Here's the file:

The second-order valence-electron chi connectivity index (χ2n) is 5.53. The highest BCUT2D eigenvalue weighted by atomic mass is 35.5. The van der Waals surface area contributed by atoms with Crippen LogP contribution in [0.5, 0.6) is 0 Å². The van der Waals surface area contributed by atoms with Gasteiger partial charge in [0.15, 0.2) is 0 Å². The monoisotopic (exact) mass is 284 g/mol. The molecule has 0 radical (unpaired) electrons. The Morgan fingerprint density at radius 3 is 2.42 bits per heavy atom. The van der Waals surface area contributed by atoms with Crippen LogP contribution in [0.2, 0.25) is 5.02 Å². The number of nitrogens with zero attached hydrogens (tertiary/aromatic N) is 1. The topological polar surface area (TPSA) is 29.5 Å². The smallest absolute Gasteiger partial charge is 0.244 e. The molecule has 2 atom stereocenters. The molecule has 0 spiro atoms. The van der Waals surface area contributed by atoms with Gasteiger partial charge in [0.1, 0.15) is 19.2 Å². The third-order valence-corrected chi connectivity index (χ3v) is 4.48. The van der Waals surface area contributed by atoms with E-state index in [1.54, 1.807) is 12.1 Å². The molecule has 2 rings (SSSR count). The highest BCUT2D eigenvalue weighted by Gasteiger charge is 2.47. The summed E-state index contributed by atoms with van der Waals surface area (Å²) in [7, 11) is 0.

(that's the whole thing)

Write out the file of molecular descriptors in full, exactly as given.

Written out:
The second-order valence-electron chi connectivity index (χ2n) is 5.53. The highest BCUT2D eigenvalue weighted by atomic mass is 35.5. The van der Waals surface area contributed by atoms with Crippen LogP contribution in [0.5, 0.6) is 0 Å². The van der Waals surface area contributed by atoms with Gasteiger partial charge in [0.15, 0.2) is 0 Å². The monoisotopic (exact) mass is 284 g/mol. The molecule has 0 radical (unpaired) electrons. The Morgan fingerprint density at radius 3 is 2.42 bits per heavy atom. The van der Waals surface area contributed by atoms with Crippen LogP contribution in [0.2, 0.25) is 5.02 Å². The number of nitrogens with zero attached hydrogens (tertiary/aromatic N) is 1. The topological polar surface area (TPSA) is 29.5 Å². The smallest absolute Gasteiger partial charge is 0.244 e. The molecule has 2 atom stereocenters. The molecule has 0 spiro atoms. The van der Waals surface area contributed by atoms with Gasteiger partial charge in [0.1, 0.15) is 19.2 Å². The third-order valence-corrected chi connectivity index (χ3v) is 4.48. The van der Waals surface area contributed by atoms with E-state index in [1.54, 1.807) is 12.1 Å². The molecule has 2 rings (SSSR count). The highest BCUT2D eigenvalue weighted by Gasteiger charge is 2.47. The summed E-state index contributed by atoms with van der Waals surface area (Å²) in [7, 11) is 0.